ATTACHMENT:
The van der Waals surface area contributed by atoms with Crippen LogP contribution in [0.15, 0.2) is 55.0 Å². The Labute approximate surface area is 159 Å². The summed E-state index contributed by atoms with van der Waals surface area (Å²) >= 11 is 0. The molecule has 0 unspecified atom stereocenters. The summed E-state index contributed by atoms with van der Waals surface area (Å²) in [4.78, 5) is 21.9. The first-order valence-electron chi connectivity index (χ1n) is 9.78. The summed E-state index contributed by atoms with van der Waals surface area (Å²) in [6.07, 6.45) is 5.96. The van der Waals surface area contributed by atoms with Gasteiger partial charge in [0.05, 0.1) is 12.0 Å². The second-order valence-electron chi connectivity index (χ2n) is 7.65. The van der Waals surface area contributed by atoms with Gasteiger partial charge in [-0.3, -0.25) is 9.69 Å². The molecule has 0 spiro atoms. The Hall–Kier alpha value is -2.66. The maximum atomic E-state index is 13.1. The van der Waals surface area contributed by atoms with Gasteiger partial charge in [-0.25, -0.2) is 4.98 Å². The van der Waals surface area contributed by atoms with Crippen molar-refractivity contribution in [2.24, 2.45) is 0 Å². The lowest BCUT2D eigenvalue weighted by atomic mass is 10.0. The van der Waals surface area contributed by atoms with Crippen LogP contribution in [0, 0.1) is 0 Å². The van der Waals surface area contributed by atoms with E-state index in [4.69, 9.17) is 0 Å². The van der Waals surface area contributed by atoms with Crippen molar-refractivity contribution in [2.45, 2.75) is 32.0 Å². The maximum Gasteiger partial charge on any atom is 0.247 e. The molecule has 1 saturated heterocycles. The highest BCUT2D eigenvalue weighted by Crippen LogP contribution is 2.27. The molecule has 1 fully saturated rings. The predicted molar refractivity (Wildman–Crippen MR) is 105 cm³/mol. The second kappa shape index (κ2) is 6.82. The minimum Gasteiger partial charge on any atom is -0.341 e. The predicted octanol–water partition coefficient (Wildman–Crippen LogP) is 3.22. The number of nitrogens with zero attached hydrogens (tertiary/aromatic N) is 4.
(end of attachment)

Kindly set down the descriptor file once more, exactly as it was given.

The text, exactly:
The van der Waals surface area contributed by atoms with Crippen LogP contribution in [0.15, 0.2) is 55.0 Å². The Labute approximate surface area is 159 Å². The summed E-state index contributed by atoms with van der Waals surface area (Å²) >= 11 is 0. The molecule has 0 unspecified atom stereocenters. The summed E-state index contributed by atoms with van der Waals surface area (Å²) in [4.78, 5) is 21.9. The first-order valence-electron chi connectivity index (χ1n) is 9.78. The summed E-state index contributed by atoms with van der Waals surface area (Å²) in [6.07, 6.45) is 5.96. The van der Waals surface area contributed by atoms with Gasteiger partial charge in [0.05, 0.1) is 12.0 Å². The second-order valence-electron chi connectivity index (χ2n) is 7.65. The van der Waals surface area contributed by atoms with Gasteiger partial charge in [-0.3, -0.25) is 9.69 Å². The molecule has 0 spiro atoms. The Hall–Kier alpha value is -2.66. The maximum atomic E-state index is 13.1. The van der Waals surface area contributed by atoms with Gasteiger partial charge in [-0.25, -0.2) is 4.98 Å². The van der Waals surface area contributed by atoms with Crippen molar-refractivity contribution in [2.24, 2.45) is 0 Å². The lowest BCUT2D eigenvalue weighted by atomic mass is 10.0. The van der Waals surface area contributed by atoms with Crippen LogP contribution in [0, 0.1) is 0 Å². The van der Waals surface area contributed by atoms with E-state index in [4.69, 9.17) is 0 Å². The van der Waals surface area contributed by atoms with Crippen molar-refractivity contribution in [2.45, 2.75) is 32.0 Å². The maximum Gasteiger partial charge on any atom is 0.247 e. The molecule has 1 saturated heterocycles. The highest BCUT2D eigenvalue weighted by Crippen LogP contribution is 2.27. The molecule has 1 fully saturated rings. The predicted molar refractivity (Wildman–Crippen MR) is 105 cm³/mol. The second kappa shape index (κ2) is 6.82. The minimum Gasteiger partial charge on any atom is -0.341 e. The predicted octanol–water partition coefficient (Wildman–Crippen LogP) is 3.22. The number of nitrogens with zero attached hydrogens (tertiary/aromatic N) is 4.